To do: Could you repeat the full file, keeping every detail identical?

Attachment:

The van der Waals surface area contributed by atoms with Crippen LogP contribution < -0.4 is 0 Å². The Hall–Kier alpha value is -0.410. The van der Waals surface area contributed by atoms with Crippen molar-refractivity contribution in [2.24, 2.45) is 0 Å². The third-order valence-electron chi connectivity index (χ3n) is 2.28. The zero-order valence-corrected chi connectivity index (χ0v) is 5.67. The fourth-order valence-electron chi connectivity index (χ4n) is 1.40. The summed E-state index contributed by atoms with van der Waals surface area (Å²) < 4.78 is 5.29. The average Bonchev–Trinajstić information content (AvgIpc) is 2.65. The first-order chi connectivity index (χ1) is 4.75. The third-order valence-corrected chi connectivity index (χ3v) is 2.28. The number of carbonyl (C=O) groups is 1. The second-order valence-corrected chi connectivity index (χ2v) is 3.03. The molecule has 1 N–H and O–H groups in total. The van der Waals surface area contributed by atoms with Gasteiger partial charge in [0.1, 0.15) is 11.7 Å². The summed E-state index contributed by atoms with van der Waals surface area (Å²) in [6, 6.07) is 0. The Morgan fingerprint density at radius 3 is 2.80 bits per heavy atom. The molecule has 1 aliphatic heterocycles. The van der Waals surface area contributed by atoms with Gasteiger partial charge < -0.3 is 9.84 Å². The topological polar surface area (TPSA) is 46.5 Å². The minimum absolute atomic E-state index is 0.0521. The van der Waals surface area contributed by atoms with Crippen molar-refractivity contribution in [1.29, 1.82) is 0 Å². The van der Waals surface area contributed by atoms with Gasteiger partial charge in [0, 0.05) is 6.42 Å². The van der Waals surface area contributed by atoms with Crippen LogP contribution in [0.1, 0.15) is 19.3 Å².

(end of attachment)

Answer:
The van der Waals surface area contributed by atoms with Crippen LogP contribution < -0.4 is 0 Å². The Hall–Kier alpha value is -0.410. The van der Waals surface area contributed by atoms with Crippen molar-refractivity contribution in [2.24, 2.45) is 0 Å². The third-order valence-electron chi connectivity index (χ3n) is 2.28. The zero-order valence-corrected chi connectivity index (χ0v) is 5.67. The fourth-order valence-electron chi connectivity index (χ4n) is 1.40. The summed E-state index contributed by atoms with van der Waals surface area (Å²) < 4.78 is 5.29. The average Bonchev–Trinajstić information content (AvgIpc) is 2.65. The first-order chi connectivity index (χ1) is 4.75. The third-order valence-corrected chi connectivity index (χ3v) is 2.28. The number of carbonyl (C=O) groups is 1. The second-order valence-corrected chi connectivity index (χ2v) is 3.03. The molecule has 1 N–H and O–H groups in total. The van der Waals surface area contributed by atoms with Gasteiger partial charge in [0.1, 0.15) is 11.7 Å². The summed E-state index contributed by atoms with van der Waals surface area (Å²) in [6, 6.07) is 0. The Morgan fingerprint density at radius 3 is 2.80 bits per heavy atom. The molecule has 1 aliphatic heterocycles. The van der Waals surface area contributed by atoms with Gasteiger partial charge < -0.3 is 9.84 Å². The topological polar surface area (TPSA) is 46.5 Å². The minimum absolute atomic E-state index is 0.0521. The van der Waals surface area contributed by atoms with Crippen molar-refractivity contribution in [1.29, 1.82) is 0 Å². The van der Waals surface area contributed by atoms with Gasteiger partial charge in [0, 0.05) is 6.42 Å². The van der Waals surface area contributed by atoms with Crippen LogP contribution in [0.1, 0.15) is 19.3 Å².